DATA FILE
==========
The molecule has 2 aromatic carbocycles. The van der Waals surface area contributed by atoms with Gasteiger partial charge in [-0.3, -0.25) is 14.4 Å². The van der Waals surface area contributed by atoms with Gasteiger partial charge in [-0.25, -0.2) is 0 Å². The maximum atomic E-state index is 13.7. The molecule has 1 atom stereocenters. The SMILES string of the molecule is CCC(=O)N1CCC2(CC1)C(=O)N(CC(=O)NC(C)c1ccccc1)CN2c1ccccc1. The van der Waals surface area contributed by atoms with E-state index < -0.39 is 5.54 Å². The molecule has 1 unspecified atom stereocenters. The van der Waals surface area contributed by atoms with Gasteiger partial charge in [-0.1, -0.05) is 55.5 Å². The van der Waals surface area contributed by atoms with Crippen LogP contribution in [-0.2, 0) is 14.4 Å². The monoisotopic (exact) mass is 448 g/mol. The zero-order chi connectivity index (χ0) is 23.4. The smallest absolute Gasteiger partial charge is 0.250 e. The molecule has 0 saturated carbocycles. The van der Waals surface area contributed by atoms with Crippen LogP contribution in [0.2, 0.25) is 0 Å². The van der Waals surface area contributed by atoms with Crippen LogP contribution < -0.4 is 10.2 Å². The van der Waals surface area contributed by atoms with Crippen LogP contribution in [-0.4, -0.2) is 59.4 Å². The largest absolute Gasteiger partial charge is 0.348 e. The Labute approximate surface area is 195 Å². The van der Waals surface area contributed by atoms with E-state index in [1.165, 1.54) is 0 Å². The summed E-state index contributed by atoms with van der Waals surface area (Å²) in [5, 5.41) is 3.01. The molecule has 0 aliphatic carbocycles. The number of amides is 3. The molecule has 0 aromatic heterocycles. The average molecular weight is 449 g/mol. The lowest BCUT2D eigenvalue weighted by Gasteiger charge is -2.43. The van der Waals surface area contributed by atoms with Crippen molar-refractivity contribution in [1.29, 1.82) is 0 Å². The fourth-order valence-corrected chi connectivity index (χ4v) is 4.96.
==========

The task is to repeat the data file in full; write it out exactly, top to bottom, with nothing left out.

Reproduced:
The molecule has 2 aromatic carbocycles. The van der Waals surface area contributed by atoms with Gasteiger partial charge in [-0.3, -0.25) is 14.4 Å². The van der Waals surface area contributed by atoms with Gasteiger partial charge in [-0.25, -0.2) is 0 Å². The maximum atomic E-state index is 13.7. The molecule has 1 atom stereocenters. The SMILES string of the molecule is CCC(=O)N1CCC2(CC1)C(=O)N(CC(=O)NC(C)c1ccccc1)CN2c1ccccc1. The van der Waals surface area contributed by atoms with E-state index < -0.39 is 5.54 Å². The molecule has 1 unspecified atom stereocenters. The van der Waals surface area contributed by atoms with Gasteiger partial charge in [-0.1, -0.05) is 55.5 Å². The van der Waals surface area contributed by atoms with Crippen LogP contribution in [-0.2, 0) is 14.4 Å². The monoisotopic (exact) mass is 448 g/mol. The zero-order chi connectivity index (χ0) is 23.4. The smallest absolute Gasteiger partial charge is 0.250 e. The molecule has 0 saturated carbocycles. The van der Waals surface area contributed by atoms with Crippen LogP contribution in [0.2, 0.25) is 0 Å². The van der Waals surface area contributed by atoms with Crippen LogP contribution < -0.4 is 10.2 Å². The van der Waals surface area contributed by atoms with Crippen LogP contribution in [-0.4, -0.2) is 59.4 Å². The largest absolute Gasteiger partial charge is 0.348 e. The Labute approximate surface area is 195 Å². The van der Waals surface area contributed by atoms with E-state index in [1.165, 1.54) is 0 Å². The summed E-state index contributed by atoms with van der Waals surface area (Å²) in [5, 5.41) is 3.01. The molecule has 0 aliphatic carbocycles. The number of amides is 3. The molecule has 0 aromatic heterocycles. The average molecular weight is 449 g/mol. The lowest BCUT2D eigenvalue weighted by Gasteiger charge is -2.43. The van der Waals surface area contributed by atoms with Crippen molar-refractivity contribution in [1.29, 1.82) is 0 Å². The fourth-order valence-corrected chi connectivity index (χ4v) is 4.96.